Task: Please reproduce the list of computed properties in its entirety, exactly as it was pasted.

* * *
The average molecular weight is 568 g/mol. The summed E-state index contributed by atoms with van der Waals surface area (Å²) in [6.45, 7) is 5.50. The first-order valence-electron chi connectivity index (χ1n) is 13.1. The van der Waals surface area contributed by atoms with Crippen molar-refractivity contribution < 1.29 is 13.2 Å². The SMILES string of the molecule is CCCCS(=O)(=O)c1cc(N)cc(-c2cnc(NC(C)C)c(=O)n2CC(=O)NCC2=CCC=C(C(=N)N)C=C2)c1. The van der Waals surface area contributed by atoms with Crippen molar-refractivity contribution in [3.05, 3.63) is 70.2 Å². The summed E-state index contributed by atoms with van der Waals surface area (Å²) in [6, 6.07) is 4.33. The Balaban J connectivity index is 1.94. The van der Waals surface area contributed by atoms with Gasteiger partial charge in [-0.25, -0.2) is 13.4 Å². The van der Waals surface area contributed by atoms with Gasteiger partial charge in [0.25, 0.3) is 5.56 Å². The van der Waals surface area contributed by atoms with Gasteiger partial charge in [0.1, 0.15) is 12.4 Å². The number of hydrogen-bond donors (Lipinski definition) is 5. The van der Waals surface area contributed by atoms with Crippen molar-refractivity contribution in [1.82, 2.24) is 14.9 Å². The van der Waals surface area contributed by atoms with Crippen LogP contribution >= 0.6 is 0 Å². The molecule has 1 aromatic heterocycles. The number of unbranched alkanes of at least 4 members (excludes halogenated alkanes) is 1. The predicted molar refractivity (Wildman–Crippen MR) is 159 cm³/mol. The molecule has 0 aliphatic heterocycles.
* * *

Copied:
The average molecular weight is 568 g/mol. The summed E-state index contributed by atoms with van der Waals surface area (Å²) in [6.45, 7) is 5.50. The first-order valence-electron chi connectivity index (χ1n) is 13.1. The van der Waals surface area contributed by atoms with Crippen molar-refractivity contribution < 1.29 is 13.2 Å². The SMILES string of the molecule is CCCCS(=O)(=O)c1cc(N)cc(-c2cnc(NC(C)C)c(=O)n2CC(=O)NCC2=CCC=C(C(=N)N)C=C2)c1. The van der Waals surface area contributed by atoms with Crippen molar-refractivity contribution in [3.05, 3.63) is 70.2 Å². The summed E-state index contributed by atoms with van der Waals surface area (Å²) in [6, 6.07) is 4.33. The Balaban J connectivity index is 1.94. The van der Waals surface area contributed by atoms with Gasteiger partial charge in [-0.25, -0.2) is 13.4 Å². The van der Waals surface area contributed by atoms with Gasteiger partial charge in [0.25, 0.3) is 5.56 Å². The van der Waals surface area contributed by atoms with Gasteiger partial charge in [0.1, 0.15) is 12.4 Å². The number of hydrogen-bond donors (Lipinski definition) is 5. The van der Waals surface area contributed by atoms with Crippen molar-refractivity contribution in [1.82, 2.24) is 14.9 Å². The van der Waals surface area contributed by atoms with Crippen LogP contribution >= 0.6 is 0 Å². The molecule has 1 aromatic heterocycles. The number of unbranched alkanes of at least 4 members (excludes halogenated alkanes) is 1. The predicted molar refractivity (Wildman–Crippen MR) is 159 cm³/mol. The molecule has 0 aliphatic heterocycles.